Liquidity in the financial crisis: New insights on the lender of last resort

Pierre-Olivier Weill, Guillaume Rocheteau, Ricardo Lagos 16 December 2009

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Under every central banker’s bed is a copy of “Lombard Street” by Walter Bagehot. Published in 1873, it argues that the central bank should act as a lender of last resort during crises to ensure that financial intermediaries have the resources to provide liquidity in asset markets. The name comes from the London base of Overend, Gurney and Company who in 1866 were the subject of the last run on a British bank before Northern Rock in 2007.

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Topics:  Monetary policy

Tags:  Central Banks, Federal Reserve, global crisis, ponetary policy

Adjustments to the accountability and transparency of the European Central Bank

Sylvester Eijffinger 24 October 2009

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It is widely agreed that central banking should not be subject to "political business cycles". Consequently, in the last decades, it has become an integral part of modern central banking policy that full operational (or functional) independence of central banks is a welfare-enhancing quality. However, the objectives of the central bank should then be clearly defined from the outset, the bank should be accountable for its actions, and the public should have a solid trust in its actions. The ongoing crisis may well have made central banking more complicated.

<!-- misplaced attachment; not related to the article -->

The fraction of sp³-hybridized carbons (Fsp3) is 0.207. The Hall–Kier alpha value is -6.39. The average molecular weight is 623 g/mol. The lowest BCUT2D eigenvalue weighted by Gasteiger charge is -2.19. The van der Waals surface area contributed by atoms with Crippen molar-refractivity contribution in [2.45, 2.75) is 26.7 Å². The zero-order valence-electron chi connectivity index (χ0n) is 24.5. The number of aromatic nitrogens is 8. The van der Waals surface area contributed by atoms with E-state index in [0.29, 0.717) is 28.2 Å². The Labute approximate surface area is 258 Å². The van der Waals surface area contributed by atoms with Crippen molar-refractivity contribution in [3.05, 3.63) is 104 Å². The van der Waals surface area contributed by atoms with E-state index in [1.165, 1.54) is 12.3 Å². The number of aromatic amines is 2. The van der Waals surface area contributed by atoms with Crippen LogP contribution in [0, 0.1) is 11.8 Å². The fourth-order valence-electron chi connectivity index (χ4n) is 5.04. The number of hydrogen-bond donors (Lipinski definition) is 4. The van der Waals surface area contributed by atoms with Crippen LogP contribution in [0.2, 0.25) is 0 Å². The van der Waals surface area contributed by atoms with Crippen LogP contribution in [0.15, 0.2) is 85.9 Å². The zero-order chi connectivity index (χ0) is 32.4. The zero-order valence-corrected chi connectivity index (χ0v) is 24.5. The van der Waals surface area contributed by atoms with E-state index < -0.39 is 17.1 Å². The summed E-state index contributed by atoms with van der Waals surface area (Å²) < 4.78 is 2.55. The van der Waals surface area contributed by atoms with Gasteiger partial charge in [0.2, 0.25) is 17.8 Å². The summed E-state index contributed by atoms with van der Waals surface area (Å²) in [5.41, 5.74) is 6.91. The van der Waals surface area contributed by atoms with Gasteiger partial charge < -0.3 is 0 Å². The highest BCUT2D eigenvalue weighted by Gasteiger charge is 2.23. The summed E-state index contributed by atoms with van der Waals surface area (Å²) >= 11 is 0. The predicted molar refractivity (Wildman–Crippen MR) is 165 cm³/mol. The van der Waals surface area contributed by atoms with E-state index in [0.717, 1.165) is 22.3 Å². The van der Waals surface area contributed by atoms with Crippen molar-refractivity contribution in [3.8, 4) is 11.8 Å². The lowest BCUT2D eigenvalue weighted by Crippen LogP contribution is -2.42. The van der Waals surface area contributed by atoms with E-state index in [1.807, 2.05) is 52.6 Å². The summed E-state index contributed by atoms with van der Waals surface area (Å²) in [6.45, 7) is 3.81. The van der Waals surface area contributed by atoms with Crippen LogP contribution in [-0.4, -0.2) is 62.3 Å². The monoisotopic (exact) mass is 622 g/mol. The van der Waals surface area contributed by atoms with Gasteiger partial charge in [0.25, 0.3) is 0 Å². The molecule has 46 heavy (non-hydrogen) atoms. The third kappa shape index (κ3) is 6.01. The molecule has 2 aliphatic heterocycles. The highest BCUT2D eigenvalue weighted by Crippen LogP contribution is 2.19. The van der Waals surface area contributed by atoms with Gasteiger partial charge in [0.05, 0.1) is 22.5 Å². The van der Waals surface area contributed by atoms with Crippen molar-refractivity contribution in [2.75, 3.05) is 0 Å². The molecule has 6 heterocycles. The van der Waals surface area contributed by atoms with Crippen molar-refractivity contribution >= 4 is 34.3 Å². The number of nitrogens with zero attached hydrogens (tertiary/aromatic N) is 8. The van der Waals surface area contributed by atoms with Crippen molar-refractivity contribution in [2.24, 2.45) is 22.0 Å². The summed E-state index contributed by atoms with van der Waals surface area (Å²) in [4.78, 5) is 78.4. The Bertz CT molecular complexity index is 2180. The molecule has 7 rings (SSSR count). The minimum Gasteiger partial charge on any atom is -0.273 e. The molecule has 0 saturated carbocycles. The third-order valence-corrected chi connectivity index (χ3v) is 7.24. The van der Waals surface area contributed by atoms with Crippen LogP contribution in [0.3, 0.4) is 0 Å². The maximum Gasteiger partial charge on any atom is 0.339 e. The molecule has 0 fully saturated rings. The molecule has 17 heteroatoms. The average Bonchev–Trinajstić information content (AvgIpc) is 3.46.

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Topics:  EU institutions

Tags:  ECB, Central Banks, financial supervision

The global crisis and central banks in Latin America: Breaking with the past

Luis I. Jácome H. 20 October 2009

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Latin America has a history of recurrent financial crises that took a large toll on economic growth and fuelled social unrest. Frequently, these crises were triggered by exogenous shocks, which unveiled macroeconomic and/or financial weaknesses, leading to simultaneous banking and currency crises. Financial crises, thus, became a primary source of macroeconomic instability and a reason for social frustration, as vast groups of the population, in particular the poorest, often lost their jobs, real income, and savings.

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Topics:  Macroeconomic policy

Tags:  Central Banks, banking crises, global crisis

Money market tensions and international liquidity provision during the crisis

Raphael Auer, Sébastien Kraenzlin 14 October 2009

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The recent crisis has triggered a wide spectrum of policy responses, including many policies that were unthinkable two years ago. One of these unthinkable policies was the decision of the world's major central banks to engage in reciprocal swap agreements, which involve a central bank handing out liquidity denominated in foreign currencies to its counterparties.

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Topics:  International finance

Tags:  Central Banks, currency markets, swap

'No one saw this coming' – or did they?

Dirk Bezemer 30 September 2009

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From the very beginning of the credit crisis and the ensuing recession, it has become conventional wisdom that "no one saw this coming". Anatole Kaletsky (2008) wrote in the The Times of “those who failed to foresee the gravity of this crisis - a group that includes Mr King, Mr Brown, Alistair Darling, Alan Greenspan and almost every leading economist and financier in the world.” Glenn Stevens (2008), Governor of the Reserve Bank of Australia, said: